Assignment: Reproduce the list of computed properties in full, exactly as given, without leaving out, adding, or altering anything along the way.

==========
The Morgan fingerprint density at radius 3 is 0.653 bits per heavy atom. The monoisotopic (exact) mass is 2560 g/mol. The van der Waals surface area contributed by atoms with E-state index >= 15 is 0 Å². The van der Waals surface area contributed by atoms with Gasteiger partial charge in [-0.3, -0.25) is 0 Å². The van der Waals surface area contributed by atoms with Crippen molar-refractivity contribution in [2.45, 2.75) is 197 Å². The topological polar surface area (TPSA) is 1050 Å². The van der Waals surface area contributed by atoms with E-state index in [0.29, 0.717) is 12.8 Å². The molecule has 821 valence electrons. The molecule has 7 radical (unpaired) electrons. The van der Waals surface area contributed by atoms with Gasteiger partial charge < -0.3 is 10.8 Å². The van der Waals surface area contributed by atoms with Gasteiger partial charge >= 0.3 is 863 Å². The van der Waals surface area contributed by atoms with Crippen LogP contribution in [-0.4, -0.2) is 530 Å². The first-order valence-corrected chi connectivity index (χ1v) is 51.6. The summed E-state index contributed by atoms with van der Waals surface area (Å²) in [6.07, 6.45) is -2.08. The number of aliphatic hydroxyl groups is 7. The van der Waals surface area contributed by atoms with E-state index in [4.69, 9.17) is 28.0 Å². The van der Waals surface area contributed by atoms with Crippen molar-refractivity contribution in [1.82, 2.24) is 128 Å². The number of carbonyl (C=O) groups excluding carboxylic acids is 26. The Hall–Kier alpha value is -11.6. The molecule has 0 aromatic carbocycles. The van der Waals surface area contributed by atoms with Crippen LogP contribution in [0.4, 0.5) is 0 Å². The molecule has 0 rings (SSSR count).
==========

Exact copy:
The Morgan fingerprint density at radius 3 is 0.653 bits per heavy atom. The monoisotopic (exact) mass is 2560 g/mol. The van der Waals surface area contributed by atoms with E-state index >= 15 is 0 Å². The van der Waals surface area contributed by atoms with Gasteiger partial charge in [-0.3, -0.25) is 0 Å². The van der Waals surface area contributed by atoms with Crippen molar-refractivity contribution in [2.45, 2.75) is 197 Å². The topological polar surface area (TPSA) is 1050 Å². The van der Waals surface area contributed by atoms with E-state index in [0.29, 0.717) is 12.8 Å². The molecule has 821 valence electrons. The molecule has 7 radical (unpaired) electrons. The van der Waals surface area contributed by atoms with Gasteiger partial charge < -0.3 is 10.8 Å². The van der Waals surface area contributed by atoms with Gasteiger partial charge >= 0.3 is 863 Å². The van der Waals surface area contributed by atoms with Crippen LogP contribution in [-0.4, -0.2) is 530 Å². The first-order valence-corrected chi connectivity index (χ1v) is 51.6. The summed E-state index contributed by atoms with van der Waals surface area (Å²) in [6.07, 6.45) is -2.08. The number of aliphatic hydroxyl groups is 7. The van der Waals surface area contributed by atoms with E-state index in [4.69, 9.17) is 28.0 Å². The van der Waals surface area contributed by atoms with Crippen molar-refractivity contribution in [1.82, 2.24) is 128 Å². The number of carbonyl (C=O) groups excluding carboxylic acids is 26. The Hall–Kier alpha value is -11.6. The molecule has 0 aromatic carbocycles. The van der Waals surface area contributed by atoms with Crippen LogP contribution in [0.4, 0.5) is 0 Å². The molecule has 0 rings (SSSR count).